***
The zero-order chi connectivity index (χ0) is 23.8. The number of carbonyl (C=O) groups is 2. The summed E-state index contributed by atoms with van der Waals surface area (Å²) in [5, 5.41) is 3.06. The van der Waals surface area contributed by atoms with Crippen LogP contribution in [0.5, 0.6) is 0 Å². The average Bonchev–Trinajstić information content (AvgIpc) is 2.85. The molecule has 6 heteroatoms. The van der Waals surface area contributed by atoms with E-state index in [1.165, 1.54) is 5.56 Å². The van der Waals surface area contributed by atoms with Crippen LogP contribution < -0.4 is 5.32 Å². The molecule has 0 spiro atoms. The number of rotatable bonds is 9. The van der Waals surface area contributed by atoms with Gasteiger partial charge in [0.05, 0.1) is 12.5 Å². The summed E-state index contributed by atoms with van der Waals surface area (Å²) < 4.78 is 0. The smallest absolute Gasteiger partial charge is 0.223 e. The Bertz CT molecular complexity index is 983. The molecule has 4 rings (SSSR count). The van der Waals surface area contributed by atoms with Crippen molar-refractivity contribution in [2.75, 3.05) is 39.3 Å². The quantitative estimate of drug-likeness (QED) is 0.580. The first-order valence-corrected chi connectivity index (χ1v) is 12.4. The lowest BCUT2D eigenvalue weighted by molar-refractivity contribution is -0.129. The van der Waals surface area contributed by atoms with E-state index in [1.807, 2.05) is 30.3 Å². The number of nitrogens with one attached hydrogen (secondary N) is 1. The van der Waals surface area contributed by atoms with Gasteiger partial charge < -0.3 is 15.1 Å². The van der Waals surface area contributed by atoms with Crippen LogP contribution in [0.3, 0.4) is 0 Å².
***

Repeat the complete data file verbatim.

The zero-order chi connectivity index (χ0) is 23.8. The number of carbonyl (C=O) groups is 2. The summed E-state index contributed by atoms with van der Waals surface area (Å²) in [5, 5.41) is 3.06. The van der Waals surface area contributed by atoms with Crippen LogP contribution in [0.5, 0.6) is 0 Å². The average Bonchev–Trinajstić information content (AvgIpc) is 2.85. The molecule has 6 heteroatoms. The van der Waals surface area contributed by atoms with E-state index in [1.165, 1.54) is 5.56 Å². The van der Waals surface area contributed by atoms with Crippen LogP contribution < -0.4 is 5.32 Å². The molecule has 0 spiro atoms. The number of rotatable bonds is 9. The van der Waals surface area contributed by atoms with Gasteiger partial charge in [0.05, 0.1) is 12.5 Å². The summed E-state index contributed by atoms with van der Waals surface area (Å²) < 4.78 is 0. The smallest absolute Gasteiger partial charge is 0.223 e. The Bertz CT molecular complexity index is 983. The molecule has 4 rings (SSSR count). The van der Waals surface area contributed by atoms with Crippen molar-refractivity contribution in [2.75, 3.05) is 39.3 Å². The quantitative estimate of drug-likeness (QED) is 0.580. The first-order valence-corrected chi connectivity index (χ1v) is 12.4. The lowest BCUT2D eigenvalue weighted by molar-refractivity contribution is -0.129. The van der Waals surface area contributed by atoms with E-state index in [1.807, 2.05) is 30.3 Å². The number of nitrogens with one attached hydrogen (secondary N) is 1. The van der Waals surface area contributed by atoms with Gasteiger partial charge < -0.3 is 15.1 Å². The van der Waals surface area contributed by atoms with Crippen LogP contribution in [0.3, 0.4) is 0 Å².